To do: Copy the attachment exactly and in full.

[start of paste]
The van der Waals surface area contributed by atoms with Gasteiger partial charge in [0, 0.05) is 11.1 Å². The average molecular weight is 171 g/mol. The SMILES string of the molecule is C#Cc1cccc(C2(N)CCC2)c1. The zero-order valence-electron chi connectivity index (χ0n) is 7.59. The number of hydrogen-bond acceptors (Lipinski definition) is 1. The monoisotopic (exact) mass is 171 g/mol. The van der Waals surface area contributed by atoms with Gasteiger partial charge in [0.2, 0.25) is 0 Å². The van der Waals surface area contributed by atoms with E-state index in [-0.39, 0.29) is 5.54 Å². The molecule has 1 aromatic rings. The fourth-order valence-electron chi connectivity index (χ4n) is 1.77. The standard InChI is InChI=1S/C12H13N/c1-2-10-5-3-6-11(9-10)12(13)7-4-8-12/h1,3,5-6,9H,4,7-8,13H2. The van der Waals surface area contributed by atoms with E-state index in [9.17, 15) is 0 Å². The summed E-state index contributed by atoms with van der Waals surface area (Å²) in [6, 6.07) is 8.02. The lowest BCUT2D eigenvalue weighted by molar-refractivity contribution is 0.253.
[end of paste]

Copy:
The van der Waals surface area contributed by atoms with Gasteiger partial charge in [0, 0.05) is 11.1 Å². The average molecular weight is 171 g/mol. The SMILES string of the molecule is C#Cc1cccc(C2(N)CCC2)c1. The zero-order valence-electron chi connectivity index (χ0n) is 7.59. The number of hydrogen-bond acceptors (Lipinski definition) is 1. The monoisotopic (exact) mass is 171 g/mol. The van der Waals surface area contributed by atoms with Gasteiger partial charge in [0.2, 0.25) is 0 Å². The van der Waals surface area contributed by atoms with E-state index in [-0.39, 0.29) is 5.54 Å². The molecule has 1 aromatic rings. The fourth-order valence-electron chi connectivity index (χ4n) is 1.77. The standard InChI is InChI=1S/C12H13N/c1-2-10-5-3-6-11(9-10)12(13)7-4-8-12/h1,3,5-6,9H,4,7-8,13H2. The van der Waals surface area contributed by atoms with E-state index in [9.17, 15) is 0 Å². The summed E-state index contributed by atoms with van der Waals surface area (Å²) in [6, 6.07) is 8.02. The lowest BCUT2D eigenvalue weighted by molar-refractivity contribution is 0.253.